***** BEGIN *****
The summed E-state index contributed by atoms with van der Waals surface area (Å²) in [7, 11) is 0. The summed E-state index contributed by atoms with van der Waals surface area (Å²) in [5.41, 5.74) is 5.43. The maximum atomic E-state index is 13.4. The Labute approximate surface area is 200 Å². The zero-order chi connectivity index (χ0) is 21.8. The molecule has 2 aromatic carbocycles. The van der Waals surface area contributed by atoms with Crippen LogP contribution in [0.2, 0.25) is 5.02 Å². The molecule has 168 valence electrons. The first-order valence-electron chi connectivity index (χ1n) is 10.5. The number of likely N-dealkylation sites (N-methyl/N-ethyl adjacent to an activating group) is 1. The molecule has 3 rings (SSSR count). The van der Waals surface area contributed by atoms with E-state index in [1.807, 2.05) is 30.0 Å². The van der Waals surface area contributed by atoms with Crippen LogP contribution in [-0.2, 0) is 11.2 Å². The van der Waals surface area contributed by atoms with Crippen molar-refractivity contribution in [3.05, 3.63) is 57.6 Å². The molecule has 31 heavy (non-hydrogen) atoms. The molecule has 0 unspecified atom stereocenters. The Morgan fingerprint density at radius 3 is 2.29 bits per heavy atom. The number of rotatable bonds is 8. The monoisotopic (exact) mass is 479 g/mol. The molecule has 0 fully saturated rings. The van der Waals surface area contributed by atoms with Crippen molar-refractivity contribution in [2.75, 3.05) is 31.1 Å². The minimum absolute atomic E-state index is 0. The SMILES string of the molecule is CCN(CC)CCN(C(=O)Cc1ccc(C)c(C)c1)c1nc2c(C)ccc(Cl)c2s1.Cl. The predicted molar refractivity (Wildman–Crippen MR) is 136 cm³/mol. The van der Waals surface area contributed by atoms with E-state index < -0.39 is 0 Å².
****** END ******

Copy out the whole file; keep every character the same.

The summed E-state index contributed by atoms with van der Waals surface area (Å²) in [7, 11) is 0. The summed E-state index contributed by atoms with van der Waals surface area (Å²) in [5.41, 5.74) is 5.43. The maximum atomic E-state index is 13.4. The Labute approximate surface area is 200 Å². The zero-order chi connectivity index (χ0) is 21.8. The molecule has 2 aromatic carbocycles. The van der Waals surface area contributed by atoms with Crippen LogP contribution in [0.2, 0.25) is 5.02 Å². The molecule has 168 valence electrons. The first-order valence-electron chi connectivity index (χ1n) is 10.5. The number of likely N-dealkylation sites (N-methyl/N-ethyl adjacent to an activating group) is 1. The molecule has 3 rings (SSSR count). The van der Waals surface area contributed by atoms with E-state index in [1.807, 2.05) is 30.0 Å². The van der Waals surface area contributed by atoms with Crippen LogP contribution in [-0.2, 0) is 11.2 Å². The van der Waals surface area contributed by atoms with Crippen molar-refractivity contribution in [3.05, 3.63) is 57.6 Å². The molecule has 31 heavy (non-hydrogen) atoms. The molecule has 0 unspecified atom stereocenters. The Morgan fingerprint density at radius 3 is 2.29 bits per heavy atom. The number of rotatable bonds is 8. The monoisotopic (exact) mass is 479 g/mol. The molecule has 0 fully saturated rings. The van der Waals surface area contributed by atoms with Crippen molar-refractivity contribution in [2.75, 3.05) is 31.1 Å². The minimum absolute atomic E-state index is 0. The SMILES string of the molecule is CCN(CC)CCN(C(=O)Cc1ccc(C)c(C)c1)c1nc2c(C)ccc(Cl)c2s1.Cl. The predicted molar refractivity (Wildman–Crippen MR) is 136 cm³/mol. The van der Waals surface area contributed by atoms with E-state index < -0.39 is 0 Å².